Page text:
In Timmerman, the plaintiff was injured in a two-car collision and in a jury trial was awarded $357.95, the exact amount she paid for medical expenses. Plaintiff received extensive facial lacerations which required numerous stitches and suffered pain from both bruising and lacerations. This court stated:"The question here presented is whether a jury verdict which limits damages to the exact amount of medical expenses without allowing any amount for pain, suffering and permanent injuries should have been approved by the trial court when a claim for pain, suffering and permanent damages was made and proven.
...."A verdict in a personal injury action limited to the exact amount of uncontradicted medical expenses incurred as a result of an accident, and which verdict includes nothing for the pain and suffering or permanent injury, shown by uncontradicted evidence is in part contrary to the evidence and should be set aside on motion for new trial. [Citations omitted.] An allowance limited to the amount of medical expenses in such cases disregards the plain instructions of the court on damages. "The defendant relies on Furstenberg v. Wesley Medical Center, 200 Kan. 277, 436 P.2d 369, and Brown v. Godfrey, 200 Kan. 568, 438 P.2d 117. The basic rule of law underlying those cases does not give support to defendant's position. Inherent in both of those decisions is the rule expressed herein, for in upholding the verdicts we there determined the amounts allowed were not conclusively limited to actual medical expenses incurred as a result of the injuries. Some part of the amounts allowed in each of *539 those verdicts was reasonably attributable to damages for pain and suffering or permanent disability." 203 Kan. at 399-400.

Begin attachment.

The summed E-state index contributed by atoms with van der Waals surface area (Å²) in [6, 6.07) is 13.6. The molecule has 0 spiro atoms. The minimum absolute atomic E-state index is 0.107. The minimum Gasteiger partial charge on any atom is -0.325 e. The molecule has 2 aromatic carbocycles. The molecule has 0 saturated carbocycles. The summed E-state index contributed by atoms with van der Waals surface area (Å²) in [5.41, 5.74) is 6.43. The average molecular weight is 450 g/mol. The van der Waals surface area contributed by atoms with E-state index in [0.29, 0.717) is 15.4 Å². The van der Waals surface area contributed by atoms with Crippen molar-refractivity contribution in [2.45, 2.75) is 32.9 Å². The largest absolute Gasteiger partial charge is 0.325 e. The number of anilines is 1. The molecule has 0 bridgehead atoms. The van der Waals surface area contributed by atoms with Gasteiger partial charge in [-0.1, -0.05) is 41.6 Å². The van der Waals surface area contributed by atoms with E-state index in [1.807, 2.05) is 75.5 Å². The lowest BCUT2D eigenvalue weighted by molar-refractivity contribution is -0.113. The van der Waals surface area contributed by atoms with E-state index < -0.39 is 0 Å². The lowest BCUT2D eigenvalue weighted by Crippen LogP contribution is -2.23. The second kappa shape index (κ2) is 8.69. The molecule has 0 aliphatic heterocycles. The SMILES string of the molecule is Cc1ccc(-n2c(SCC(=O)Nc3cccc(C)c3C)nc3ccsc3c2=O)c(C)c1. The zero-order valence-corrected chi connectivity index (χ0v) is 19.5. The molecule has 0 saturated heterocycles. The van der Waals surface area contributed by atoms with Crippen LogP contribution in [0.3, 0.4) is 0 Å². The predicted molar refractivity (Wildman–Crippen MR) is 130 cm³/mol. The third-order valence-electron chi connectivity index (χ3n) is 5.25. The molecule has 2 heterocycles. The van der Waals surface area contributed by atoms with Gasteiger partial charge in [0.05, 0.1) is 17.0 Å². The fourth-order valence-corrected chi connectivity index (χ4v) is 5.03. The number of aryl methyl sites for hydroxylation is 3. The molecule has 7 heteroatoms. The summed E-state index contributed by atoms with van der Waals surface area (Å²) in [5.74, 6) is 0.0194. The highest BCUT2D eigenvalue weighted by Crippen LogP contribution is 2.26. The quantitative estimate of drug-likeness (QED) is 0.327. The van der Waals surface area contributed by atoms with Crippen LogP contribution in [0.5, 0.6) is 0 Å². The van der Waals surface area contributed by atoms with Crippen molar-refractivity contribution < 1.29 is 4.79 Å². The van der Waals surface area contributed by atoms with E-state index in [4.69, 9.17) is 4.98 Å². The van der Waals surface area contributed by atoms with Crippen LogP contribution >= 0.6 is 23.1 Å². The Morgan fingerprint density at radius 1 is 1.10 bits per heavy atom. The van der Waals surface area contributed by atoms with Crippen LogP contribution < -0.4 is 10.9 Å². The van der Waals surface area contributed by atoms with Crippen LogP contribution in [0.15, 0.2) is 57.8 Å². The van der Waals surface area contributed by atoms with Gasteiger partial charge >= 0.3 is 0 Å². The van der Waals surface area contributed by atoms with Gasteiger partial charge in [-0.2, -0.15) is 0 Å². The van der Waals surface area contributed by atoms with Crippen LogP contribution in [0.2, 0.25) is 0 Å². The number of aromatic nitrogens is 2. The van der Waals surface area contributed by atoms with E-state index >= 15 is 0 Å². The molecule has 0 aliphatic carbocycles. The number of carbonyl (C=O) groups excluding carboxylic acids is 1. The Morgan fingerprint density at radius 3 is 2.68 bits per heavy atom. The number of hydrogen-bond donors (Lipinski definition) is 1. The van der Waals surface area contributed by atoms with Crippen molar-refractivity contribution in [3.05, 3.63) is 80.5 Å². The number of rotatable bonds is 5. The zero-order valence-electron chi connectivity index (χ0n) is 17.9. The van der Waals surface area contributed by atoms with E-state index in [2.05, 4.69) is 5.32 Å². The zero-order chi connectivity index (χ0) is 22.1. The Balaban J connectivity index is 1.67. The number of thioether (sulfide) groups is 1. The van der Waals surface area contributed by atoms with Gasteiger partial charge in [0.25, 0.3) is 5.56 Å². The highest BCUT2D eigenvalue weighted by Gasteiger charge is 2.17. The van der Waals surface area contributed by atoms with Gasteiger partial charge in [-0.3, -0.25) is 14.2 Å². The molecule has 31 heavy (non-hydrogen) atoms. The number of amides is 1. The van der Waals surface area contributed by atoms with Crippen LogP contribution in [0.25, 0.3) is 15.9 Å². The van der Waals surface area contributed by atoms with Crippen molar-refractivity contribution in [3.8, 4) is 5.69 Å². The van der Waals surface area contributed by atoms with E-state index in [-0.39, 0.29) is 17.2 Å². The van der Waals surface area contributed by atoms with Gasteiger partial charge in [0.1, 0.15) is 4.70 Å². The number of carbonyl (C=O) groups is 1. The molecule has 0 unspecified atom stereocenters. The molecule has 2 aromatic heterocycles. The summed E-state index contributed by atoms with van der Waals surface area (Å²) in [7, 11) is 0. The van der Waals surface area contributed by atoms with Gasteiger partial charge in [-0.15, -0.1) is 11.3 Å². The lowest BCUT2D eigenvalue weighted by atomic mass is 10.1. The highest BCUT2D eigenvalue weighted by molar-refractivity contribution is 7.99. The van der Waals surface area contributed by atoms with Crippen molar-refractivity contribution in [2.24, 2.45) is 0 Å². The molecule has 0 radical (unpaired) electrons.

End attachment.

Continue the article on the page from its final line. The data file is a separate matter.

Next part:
While both Furstenberg and Timmerman can be distinguished because of the nature of a general verdict as opposed to the itemized verdict here, we find the reasoning of Timmerman applicable to the present case.
With the adoption of the itemized verdict required by K.S.A. 1989 Supp. 60-249a, the damages awarded for any specified element of loss or injury are not subject to speculation. In the present case, the elements of damage were clearly separated into four specific categories. For each element specified the jury was directed to consider the extent of the damages, if any, incurred prior to trial and those which were reasonably certain to be incurred in the future. While the jury is free to award no damages for any particular element not supported by the evidence, an award of $5,500 for medical expenses and $1,000 for loss of consortium cannot be reconciled with no award for pain and suffering. The monetary awards found by the jury clearly indicate that the jury was convinced that the plaintiff suffered injuries as a direct result of the accident. The uncontroverted evidence discloses the plaintiff experienced something more than minimal discomfort immediately following the accident and while hospitalized under Dr. Smith's care. The jury was not free to find the plaintiff was injured to the extent indicated by the two monetary awards and then totally ignore other proven elements of damage. To do so results in an inconsistent verdict which is contrary to the instructions and the evidence.
We fully recognize that the jury, as the trier of the facts, must determine the credibility of the witnesses, the weight to be given to the evidence, and the extent of the damages suffered, if any. Here, the jury found plaintiff suffered more than minimal injury and then failed to award any amount for damages which directly flowed from those injuries. Our review of the entire record convinces us that this verdict is so far contrary to the evidence and instructions that a new trial is required.
We conclude the Court of Appeals was correct in its determination that the verdict was inadequate and that plaintiff is entitled to a new trial upon the issue of damages only.
*540 The judgment of the Court of Appeals is affirmed, the judgment of the district court is reversed, and the case is remanded with directions to grant the plaintiff a new trial on the issue of damages only.